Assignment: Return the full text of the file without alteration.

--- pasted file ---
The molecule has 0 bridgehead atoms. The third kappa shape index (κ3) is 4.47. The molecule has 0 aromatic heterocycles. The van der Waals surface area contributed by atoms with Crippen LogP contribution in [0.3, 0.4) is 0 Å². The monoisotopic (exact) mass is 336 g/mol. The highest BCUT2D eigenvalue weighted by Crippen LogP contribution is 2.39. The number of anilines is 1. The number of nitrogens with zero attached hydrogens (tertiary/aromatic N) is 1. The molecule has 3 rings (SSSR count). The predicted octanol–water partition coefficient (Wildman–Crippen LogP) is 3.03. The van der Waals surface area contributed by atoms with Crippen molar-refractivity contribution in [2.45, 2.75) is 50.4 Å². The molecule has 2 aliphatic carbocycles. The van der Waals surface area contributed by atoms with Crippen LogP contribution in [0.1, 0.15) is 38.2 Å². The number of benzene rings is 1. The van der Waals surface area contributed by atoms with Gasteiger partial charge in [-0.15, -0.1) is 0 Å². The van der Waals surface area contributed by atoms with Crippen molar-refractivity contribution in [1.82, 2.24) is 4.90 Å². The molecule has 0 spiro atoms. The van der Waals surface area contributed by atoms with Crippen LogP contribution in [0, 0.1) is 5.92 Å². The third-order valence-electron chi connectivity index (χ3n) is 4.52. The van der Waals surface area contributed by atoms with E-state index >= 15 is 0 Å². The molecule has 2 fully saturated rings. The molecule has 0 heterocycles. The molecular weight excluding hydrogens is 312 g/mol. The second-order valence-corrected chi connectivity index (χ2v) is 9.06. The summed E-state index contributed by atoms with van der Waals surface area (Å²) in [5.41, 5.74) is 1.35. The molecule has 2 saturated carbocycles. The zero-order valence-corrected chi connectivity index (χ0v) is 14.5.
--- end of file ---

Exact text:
The molecule has 0 bridgehead atoms. The third kappa shape index (κ3) is 4.47. The molecule has 0 aromatic heterocycles. The van der Waals surface area contributed by atoms with Crippen LogP contribution in [0.3, 0.4) is 0 Å². The monoisotopic (exact) mass is 336 g/mol. The highest BCUT2D eigenvalue weighted by Crippen LogP contribution is 2.39. The number of anilines is 1. The number of nitrogens with zero attached hydrogens (tertiary/aromatic N) is 1. The molecule has 3 rings (SSSR count). The predicted octanol–water partition coefficient (Wildman–Crippen LogP) is 3.03. The van der Waals surface area contributed by atoms with Crippen molar-refractivity contribution in [2.45, 2.75) is 50.4 Å². The molecule has 2 aliphatic carbocycles. The van der Waals surface area contributed by atoms with Crippen LogP contribution in [0.1, 0.15) is 38.2 Å². The number of benzene rings is 1. The van der Waals surface area contributed by atoms with Gasteiger partial charge in [-0.15, -0.1) is 0 Å². The van der Waals surface area contributed by atoms with Crippen molar-refractivity contribution in [1.82, 2.24) is 4.90 Å². The molecule has 0 spiro atoms. The van der Waals surface area contributed by atoms with Crippen LogP contribution in [0, 0.1) is 5.92 Å². The third-order valence-electron chi connectivity index (χ3n) is 4.52. The van der Waals surface area contributed by atoms with E-state index >= 15 is 0 Å². The molecule has 2 fully saturated rings. The molecule has 0 heterocycles. The molecular weight excluding hydrogens is 312 g/mol. The second-order valence-corrected chi connectivity index (χ2v) is 9.06. The summed E-state index contributed by atoms with van der Waals surface area (Å²) in [5.41, 5.74) is 1.35. The molecule has 2 saturated carbocycles. The zero-order valence-corrected chi connectivity index (χ0v) is 14.5.